Workplace Noise Risk Assessment

Drill and Ear protectors

Know your rights and obligations as an employer and an employee

For hundreds of years mankind has known that hearing loss can result from excessive exposure to noise. Throughout the EU a comprehensive framework has been established to control noise at work under the provisions of Directive 86/188/EEC, ‘on the Protection of Workers from the Risks Related to Exposure to Noise at Work’. This Directive was first implemented in Ireland by a set of Regulations in 1990. Since then, a new Directive has come in to force – Directive 2003/10/EC (the ‘Physical Agents (Noise) Directive’). The 2003 Directive has been implemented by the Safety, Health and Welfare at Work (General Application) Regulations 2007 (S.I. No. 299 of 2007). These 2007 regulations specify the current legal obligations with regard to assessing and managing workplace noise.

noise management

According to the World Health Organization (WHO) ‘noise-induced hearing impairment is the most prevalent irreversible occupational hazard‘. The following factors influence the response of the human ear to occupational noise: the overall sound pressure level of noise, total duration of exposure, the frequency spectrum of the noise, the sound transmission properties of the ear and individual susceptibility to noise induced hearing loss (NIHL).

European and national legislation require employers (as far as is reasonably practicable) to eliminate risks arising from noise exposure at source or to reduce them to a minimum. There are specified ‘trigger’ or action values in the regulations, i.e., values at which the employer (and employee) become subject to certain obligations.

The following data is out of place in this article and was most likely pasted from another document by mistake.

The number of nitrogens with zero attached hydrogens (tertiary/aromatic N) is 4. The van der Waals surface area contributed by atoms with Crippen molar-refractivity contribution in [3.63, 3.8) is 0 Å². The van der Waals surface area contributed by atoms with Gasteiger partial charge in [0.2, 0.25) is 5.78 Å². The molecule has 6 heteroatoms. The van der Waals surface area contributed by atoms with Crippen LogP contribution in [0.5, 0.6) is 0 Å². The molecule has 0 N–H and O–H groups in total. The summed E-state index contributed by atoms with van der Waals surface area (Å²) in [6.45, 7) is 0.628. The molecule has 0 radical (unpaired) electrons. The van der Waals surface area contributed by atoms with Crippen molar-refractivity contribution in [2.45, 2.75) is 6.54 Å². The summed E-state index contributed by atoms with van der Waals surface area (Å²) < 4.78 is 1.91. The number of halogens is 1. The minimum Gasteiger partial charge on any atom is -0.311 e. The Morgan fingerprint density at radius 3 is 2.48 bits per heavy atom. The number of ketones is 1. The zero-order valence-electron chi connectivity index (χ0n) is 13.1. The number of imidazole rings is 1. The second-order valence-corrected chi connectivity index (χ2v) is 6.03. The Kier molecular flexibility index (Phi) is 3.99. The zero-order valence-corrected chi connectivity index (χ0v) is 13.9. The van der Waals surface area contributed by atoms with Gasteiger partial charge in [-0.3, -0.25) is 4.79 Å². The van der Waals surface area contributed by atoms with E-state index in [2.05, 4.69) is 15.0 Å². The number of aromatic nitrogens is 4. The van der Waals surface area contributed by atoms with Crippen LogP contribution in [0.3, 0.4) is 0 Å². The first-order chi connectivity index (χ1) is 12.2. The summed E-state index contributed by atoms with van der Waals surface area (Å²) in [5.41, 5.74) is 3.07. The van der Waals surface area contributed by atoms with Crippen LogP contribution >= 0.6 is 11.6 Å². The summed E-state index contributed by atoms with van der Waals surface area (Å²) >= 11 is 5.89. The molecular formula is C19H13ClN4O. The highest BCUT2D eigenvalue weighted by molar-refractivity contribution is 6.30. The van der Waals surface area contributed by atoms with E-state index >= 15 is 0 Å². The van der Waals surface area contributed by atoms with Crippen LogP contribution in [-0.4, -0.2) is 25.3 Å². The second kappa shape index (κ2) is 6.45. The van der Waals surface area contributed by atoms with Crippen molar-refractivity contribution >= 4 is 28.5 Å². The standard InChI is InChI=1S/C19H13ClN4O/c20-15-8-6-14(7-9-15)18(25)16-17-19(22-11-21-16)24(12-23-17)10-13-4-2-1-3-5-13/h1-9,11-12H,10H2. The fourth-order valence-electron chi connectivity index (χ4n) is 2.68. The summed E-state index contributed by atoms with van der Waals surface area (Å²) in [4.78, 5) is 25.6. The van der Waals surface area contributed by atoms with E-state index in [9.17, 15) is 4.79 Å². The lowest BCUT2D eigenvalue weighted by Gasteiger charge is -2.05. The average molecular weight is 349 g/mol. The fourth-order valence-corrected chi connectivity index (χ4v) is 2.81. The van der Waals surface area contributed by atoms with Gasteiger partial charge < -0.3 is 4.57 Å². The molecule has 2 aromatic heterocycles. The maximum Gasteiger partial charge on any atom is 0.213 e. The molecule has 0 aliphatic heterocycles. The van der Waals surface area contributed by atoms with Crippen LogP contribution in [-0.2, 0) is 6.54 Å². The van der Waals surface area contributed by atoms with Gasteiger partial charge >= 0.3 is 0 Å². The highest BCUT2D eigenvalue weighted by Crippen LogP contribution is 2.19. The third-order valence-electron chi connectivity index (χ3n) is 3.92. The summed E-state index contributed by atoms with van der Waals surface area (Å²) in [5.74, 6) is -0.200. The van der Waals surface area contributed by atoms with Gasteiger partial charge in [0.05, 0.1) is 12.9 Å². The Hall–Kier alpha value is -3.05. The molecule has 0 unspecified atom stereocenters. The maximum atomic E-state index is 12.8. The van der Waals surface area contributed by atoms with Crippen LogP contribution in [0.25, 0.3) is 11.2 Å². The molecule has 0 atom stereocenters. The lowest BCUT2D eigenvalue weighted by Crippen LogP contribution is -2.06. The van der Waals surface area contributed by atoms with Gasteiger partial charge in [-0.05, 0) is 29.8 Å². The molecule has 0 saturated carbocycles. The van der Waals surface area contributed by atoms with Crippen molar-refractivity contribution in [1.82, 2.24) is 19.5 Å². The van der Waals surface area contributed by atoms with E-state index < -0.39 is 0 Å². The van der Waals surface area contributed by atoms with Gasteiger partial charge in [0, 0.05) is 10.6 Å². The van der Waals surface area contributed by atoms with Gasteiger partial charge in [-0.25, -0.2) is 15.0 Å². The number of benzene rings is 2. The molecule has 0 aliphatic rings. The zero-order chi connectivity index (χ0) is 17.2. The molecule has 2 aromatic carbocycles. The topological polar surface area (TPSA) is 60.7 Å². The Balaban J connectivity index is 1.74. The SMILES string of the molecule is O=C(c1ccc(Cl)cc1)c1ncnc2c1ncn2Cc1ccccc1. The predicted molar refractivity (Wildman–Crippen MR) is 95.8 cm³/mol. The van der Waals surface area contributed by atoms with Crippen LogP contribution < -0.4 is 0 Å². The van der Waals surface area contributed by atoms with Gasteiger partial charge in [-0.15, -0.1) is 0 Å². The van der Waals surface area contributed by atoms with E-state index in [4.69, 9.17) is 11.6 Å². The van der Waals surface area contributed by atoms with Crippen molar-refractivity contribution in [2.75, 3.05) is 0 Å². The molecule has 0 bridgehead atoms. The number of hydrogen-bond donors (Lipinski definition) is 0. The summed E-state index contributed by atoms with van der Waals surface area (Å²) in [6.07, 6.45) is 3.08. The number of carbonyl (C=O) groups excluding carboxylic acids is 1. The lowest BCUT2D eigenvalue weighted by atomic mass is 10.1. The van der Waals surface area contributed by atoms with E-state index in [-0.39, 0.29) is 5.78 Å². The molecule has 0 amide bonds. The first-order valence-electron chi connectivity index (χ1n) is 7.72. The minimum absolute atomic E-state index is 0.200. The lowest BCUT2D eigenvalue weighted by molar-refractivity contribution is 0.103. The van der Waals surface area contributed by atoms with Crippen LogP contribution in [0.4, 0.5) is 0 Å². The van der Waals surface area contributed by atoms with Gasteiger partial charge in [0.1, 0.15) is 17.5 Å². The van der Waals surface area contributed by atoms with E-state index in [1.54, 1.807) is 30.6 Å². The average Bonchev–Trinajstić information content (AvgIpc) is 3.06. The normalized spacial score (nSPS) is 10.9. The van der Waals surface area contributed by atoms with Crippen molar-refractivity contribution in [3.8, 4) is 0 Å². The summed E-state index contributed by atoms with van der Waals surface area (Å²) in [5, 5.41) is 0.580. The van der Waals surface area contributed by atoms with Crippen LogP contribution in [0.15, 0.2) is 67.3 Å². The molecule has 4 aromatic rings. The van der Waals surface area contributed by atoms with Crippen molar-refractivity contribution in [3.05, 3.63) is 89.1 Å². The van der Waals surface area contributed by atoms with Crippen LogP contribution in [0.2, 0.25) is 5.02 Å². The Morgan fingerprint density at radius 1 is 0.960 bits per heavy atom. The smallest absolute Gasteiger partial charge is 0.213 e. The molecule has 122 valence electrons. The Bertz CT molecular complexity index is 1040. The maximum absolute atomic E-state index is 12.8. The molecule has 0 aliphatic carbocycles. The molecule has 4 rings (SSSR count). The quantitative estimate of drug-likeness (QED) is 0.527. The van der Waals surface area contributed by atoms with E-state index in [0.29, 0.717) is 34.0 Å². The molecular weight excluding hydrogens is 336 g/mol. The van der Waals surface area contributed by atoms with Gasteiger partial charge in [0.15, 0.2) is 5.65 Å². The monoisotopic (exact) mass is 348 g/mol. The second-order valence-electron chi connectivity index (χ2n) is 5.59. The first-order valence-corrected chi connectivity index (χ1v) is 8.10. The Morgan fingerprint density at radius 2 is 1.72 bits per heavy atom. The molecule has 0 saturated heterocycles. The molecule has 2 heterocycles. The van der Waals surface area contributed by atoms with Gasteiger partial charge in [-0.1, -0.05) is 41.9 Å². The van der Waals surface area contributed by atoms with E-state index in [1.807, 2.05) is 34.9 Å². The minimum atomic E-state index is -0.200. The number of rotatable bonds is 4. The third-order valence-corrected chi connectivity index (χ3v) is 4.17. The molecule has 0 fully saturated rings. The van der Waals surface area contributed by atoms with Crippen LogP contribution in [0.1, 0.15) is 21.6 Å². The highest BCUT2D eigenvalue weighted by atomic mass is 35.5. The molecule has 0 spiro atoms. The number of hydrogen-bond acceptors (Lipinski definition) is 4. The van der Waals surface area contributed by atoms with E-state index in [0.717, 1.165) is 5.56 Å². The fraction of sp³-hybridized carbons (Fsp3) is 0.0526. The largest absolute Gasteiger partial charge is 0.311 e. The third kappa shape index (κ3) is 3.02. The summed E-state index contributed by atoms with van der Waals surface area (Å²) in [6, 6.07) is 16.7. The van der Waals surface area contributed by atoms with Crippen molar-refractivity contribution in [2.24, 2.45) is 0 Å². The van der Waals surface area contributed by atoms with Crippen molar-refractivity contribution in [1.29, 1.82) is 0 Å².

Noise Risk Assessment

Some of the key elements to be addressed in a Noise Risk Assessment report will include:

  • Details of all measurement results, monitoring conditions and survey data;
  • Calculations or estimates of employees’ exposures, assumptions used, and uncertainty;
  • Comparison of the employee exposures with the statutory action values and exposure limit values;
  • Consideration of variations in Similar Exposure Groups (SEGs);
  • Identification of all workstations/activities where there may be a risk from noise and who is likely to be affected;
  • An assessment of exactly when and where hearing protection will be required;
  • An assessment of the suitability and likely performance of hearing protection under site-specific conditions;
  • Details of all areas and activities where noise-control measures are required;
  • Preliminary recommendations on the types of control measures which are likely to succeed;
  • Identification of all employees who need to be provided with health surveillance and training;
  • Identification of workstations and or activities for which noise control measures should be prioritized.